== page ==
Where is North Korea and Northeast Asia heading? How will North Korea affect China? Who will benefit from North Korea's satellite launch? If North Korea keeps going down this dangerous path, would this lead to war?
These are questions on everyone's mind watching the development of North Korea's satellite launch. However, things are often not what they seem when looking at the situation in the Korean Peninsula. They can appear tense even when the parties involved are optimistic; and when tempers begin to boil, a turning point always emerge for the better. The satellite launch this time around is merely a rerun of the nuclear missile tests during Kim Jong-il's era.
Tension originated from inside North Korea
On Feb. 29, North Korea signed a deal with the United States, agreeing to suspending nuclear missile tests and uranium enrichment and submitting to international monitoring in return for U.S. food aid. New leader Kim Jong-un said that food was more precious than bullets, giving onlookers hope that he was different from his father and would support the opening-up of North Korea.
Then, a 180-degree turn. North Korea announced it would launch a satellite by ballistic missile technology on March 16. Success would mean that North Korea had the capability to deliver long-range ballistic missiles. Japan said it would destroy the rocket if it passed through its airspace. UN Secretary-General Ban Ki-moon said he was "seriously concerned" about the launch. The U.S. suspended the agreed-upon 240,000 tons of food aid. China also expressed concerns. However, North Korea insisted that it will launch the satellite as a way to celebrate the 100th birthday of its founder Kim Il Sung on April 15.
Gaining advantage by manufacturing tension was a special skill of the deceased North Korean leader Kim Jong-il. After singing the deal with the U.S., Kim Jong-un has received support from other countries and people of North Korea. However, others among the top leadership were not happy with the agreement to stop nuclear tests.
Muammar Gaddafi's fall was a lesson. Although he gave up pursuing nuclear weapons, he still ended up dead. So for some, even a temporary suspension in its nuclear program was considered a show of weakness to the West, shaking the foundation of Kim Jong-un's power.
North Korean military leaders were especially unhappy about it. As a militant state, the power of its military is much stronger than that of its Foreign Ministry. Its military leaders may not implement the deal between the Foreign Ministry and the U.S. But North Korea would not display its inner power struggles to the outside world; instead, it takes other actions, such as the satellite launch, to overwhelm the peace deal.
This speculation is based on two reasons. First, Kim Jong-un has not taken office for very long, and the coordination between foreign and domestic affairs has not been as good as in the Kim Jong-il era. Second, despite the appearance of a unified North Korea, many frictions remain inside its leadership.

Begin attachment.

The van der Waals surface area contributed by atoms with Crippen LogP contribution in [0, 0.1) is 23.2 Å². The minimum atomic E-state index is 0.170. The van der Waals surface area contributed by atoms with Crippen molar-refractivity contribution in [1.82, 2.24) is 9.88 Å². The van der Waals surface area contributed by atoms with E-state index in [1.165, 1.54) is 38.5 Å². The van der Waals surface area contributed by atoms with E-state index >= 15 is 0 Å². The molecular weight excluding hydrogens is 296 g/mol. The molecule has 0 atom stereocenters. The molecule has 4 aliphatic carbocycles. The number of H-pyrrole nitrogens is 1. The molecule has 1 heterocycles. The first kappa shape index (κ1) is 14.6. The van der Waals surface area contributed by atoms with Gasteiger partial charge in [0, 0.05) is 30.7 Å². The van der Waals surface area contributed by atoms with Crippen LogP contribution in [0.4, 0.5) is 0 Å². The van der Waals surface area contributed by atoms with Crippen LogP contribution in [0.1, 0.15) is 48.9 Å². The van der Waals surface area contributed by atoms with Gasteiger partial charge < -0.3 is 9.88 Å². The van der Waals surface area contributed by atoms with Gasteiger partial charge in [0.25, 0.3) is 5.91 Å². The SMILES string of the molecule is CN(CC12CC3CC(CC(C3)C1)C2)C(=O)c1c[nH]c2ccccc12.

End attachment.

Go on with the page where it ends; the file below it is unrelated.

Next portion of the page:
By launching the satellite, Kim Jong-un could win the support from internal hardliners and solidify his leadership, while losing support from other countries for a certain period. On the other hand, if he gives up, he will be praised by the international community, but lose the support of internal hardliners and become a figurehead without real power.
Who is the beneficiary?
The international community is giving tremendous pressure on North Korea's satellite launch, especially Japan. Japanese Defense Minister Naoki Tanaka on March 30 ordered the Self-Defense Forces (SDF) to intercept the North Korean rocket launch if necessary. Later on April 9, Japan's Defense Ministry said it had completed deployment of Patriot missiles in order to deal with the launch.
However, North Korea insists on going forward with the launch and invited nearly 80 foreign reporters from around the world to tour the satellite launch site on April 8. This is a very clever move as it both pleases domestic hardliners and gives a seemingly transparent response to the international community. So let's go back to the first question: Where is North Korea heading?
North Korea will keep playing the game utilized since the Kim Jong-il era: "Fight but not break." As long as there is no radical change in North Korea, the situation of Northeast Asia will not get out of hand and Northeast China will be able to continue its stable development.
So who is the beneficiary? In the long term, it is definitely not North Korea because the marginal benefit of this dangerous game will only decrease. China won't be the beneficiary either, because each time North Korea makes trouble, it consumes China's diplomatic resources. As the U.S. shifts its energy back in Asia, it hopes things in North Korea remains stable so that it can focus its energy on containing China.
The real beneficiary in this ordeal is Japan. Since the 1970s, Japan has been trying to empower its military and international influences following its economic development. In foreign affairs, it seeks a permanent seat on the UN Security Council. In terms of its military, it has the second highest military expenditure in the world. Besides, it has joined the theater missile defense system with the U.S., which has the ability to intercept ballistic missiles from China. The acute response by Japan this time is another excuse for it to strengthen its military forces.
(This article is first published in Chinese and translated by Lu Na.)
Opinion articles reflect the views of their authors, not necessarily those of China.org.cn.